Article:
Pilots Decide To Day On Opening Contract?

usfliboi

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Hard-liners to head new lineup of US Airways' pilot union

Tuesday, February 03, 2004

By Dan Fitzpatrick, Pittsburgh Post-Gazette

Leaders of the US Airways' pilots union are expected to decide today whether they should reopen contract talks with the Arlington, Va.-based carrier, which is trying to lower labor costs as it gears up to battle low-fare rivals such as Southwest Airlines.

The anticipated vote, coming after two days of informal talks last week and a company presentation yesterday in Arlington, focuses attention yet again on the pilots' 12-member Master Executive Council, the decision-making body for 4,000 US Airways pilots, 800 of whom are based in the Pittsburgh area. These same MEC board members are responsible for a series of disputed decisions over the last few years, agreeing to $565 million in wage-and-benefit cuts and to major changes in the pilots pension plan without a vote of all pilots, a move that still rankles some of the rank and file.

If this group intends to cooperate with management on more contract changes, it had better hurry. Starting March 1, the composition of the pilots' governing board will change dramatically as six members give up their seats to six new pilots who, according to MEC board member Fred Freshwater, are less likely to allow management to change the contracts again.

The 55-year-old US Airways pilot said many of the new members believe as he does that "the pilots have given an inordinate amount" in concessions already. The pilots union expects the company to ask for work rule changes designed to make flying more efficient and productive.

The money-losing carrier is examining all options, including asset sales and a cutback in the number of regional jets already ordered, to raise much-needed cash and meet the milestones imposed by $900 million in government-backed loans. It is expected to lay out all of its options to board members later this week.

US Airways has retained New York investment bank Morgan Stanley to analyze potential asset sales to other airlines, and the company has approached GE Capital Corp. about reducing the $4 billion, 170-regional jet order financed last year by GE, with the hope that the extra jets could be offered to other commuter carriers.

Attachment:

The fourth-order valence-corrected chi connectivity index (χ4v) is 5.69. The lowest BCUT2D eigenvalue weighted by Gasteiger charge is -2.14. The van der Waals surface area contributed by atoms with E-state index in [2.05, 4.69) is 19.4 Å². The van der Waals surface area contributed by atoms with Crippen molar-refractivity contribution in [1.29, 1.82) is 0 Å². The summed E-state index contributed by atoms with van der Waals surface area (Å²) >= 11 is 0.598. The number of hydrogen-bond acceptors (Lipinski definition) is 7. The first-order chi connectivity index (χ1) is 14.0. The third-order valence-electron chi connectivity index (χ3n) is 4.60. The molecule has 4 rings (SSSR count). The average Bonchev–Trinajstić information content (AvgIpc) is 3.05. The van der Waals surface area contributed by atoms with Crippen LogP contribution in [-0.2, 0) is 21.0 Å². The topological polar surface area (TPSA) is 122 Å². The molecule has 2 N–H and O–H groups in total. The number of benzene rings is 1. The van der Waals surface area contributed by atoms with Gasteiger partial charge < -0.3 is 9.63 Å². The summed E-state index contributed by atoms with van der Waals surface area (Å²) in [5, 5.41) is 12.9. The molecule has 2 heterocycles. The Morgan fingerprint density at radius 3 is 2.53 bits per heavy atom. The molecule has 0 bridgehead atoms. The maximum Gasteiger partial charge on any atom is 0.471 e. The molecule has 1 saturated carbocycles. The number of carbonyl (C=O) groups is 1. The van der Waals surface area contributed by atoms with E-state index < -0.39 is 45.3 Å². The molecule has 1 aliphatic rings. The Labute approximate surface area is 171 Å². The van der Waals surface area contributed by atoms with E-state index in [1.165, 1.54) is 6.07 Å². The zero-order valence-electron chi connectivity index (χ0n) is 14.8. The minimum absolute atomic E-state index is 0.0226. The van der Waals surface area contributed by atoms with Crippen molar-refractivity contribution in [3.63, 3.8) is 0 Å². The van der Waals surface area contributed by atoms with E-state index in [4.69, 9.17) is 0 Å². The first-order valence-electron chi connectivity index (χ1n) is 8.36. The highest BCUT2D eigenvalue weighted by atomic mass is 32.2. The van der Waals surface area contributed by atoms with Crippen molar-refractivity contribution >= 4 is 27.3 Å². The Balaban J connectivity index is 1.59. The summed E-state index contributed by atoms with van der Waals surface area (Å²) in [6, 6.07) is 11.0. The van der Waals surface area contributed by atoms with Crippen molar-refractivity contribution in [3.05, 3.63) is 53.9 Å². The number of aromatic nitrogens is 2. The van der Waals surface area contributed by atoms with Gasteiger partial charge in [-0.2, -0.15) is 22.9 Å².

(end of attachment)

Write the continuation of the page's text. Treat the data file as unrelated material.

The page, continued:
One such carrier, Phoenix-based Mesa Air, said yesterday that it planned to add eight 50-seat jets to its existing service contract with US Airways. Mesa, which operates as US Airways Express, has said it was interested in buying US Airways assets.

If the company gets approval for contract talks with the pilots, any decisions on work rule changes or productivity improvements would need the approval of the MEC board, comprising two pilots from each US Airways "base" -- Pittsburgh; Philadelphia; New York; Washington, D.C.; Charlotte, N.C.; and Boston.

The pilots stationed at each base choose their two representatives, a captain and first officer, and have the power to recall board representatives, as the pilots in Pittsburgh did last year when they replaced Tim Baker with Freshwater. Baker lost his post because he was one of nine who voted to terminate the pilots pension plan in March, replacing it with a new, less generous plan. Baker was the only MEC member to be recalled over the pension fund vote, but six other board members in Charlotte, New York, Philadelphia and Washington either lost re-elections or did not run again.

Freshwater argues that the rank and file sent a message when voting for new MEC members who toe a harder line with the company. "These pilots were put in by fairly significant margins," Freshwater said. "The pilots spoke fairly clearly that they do have somewhat of a different mind-set than what you currently see on the MEC."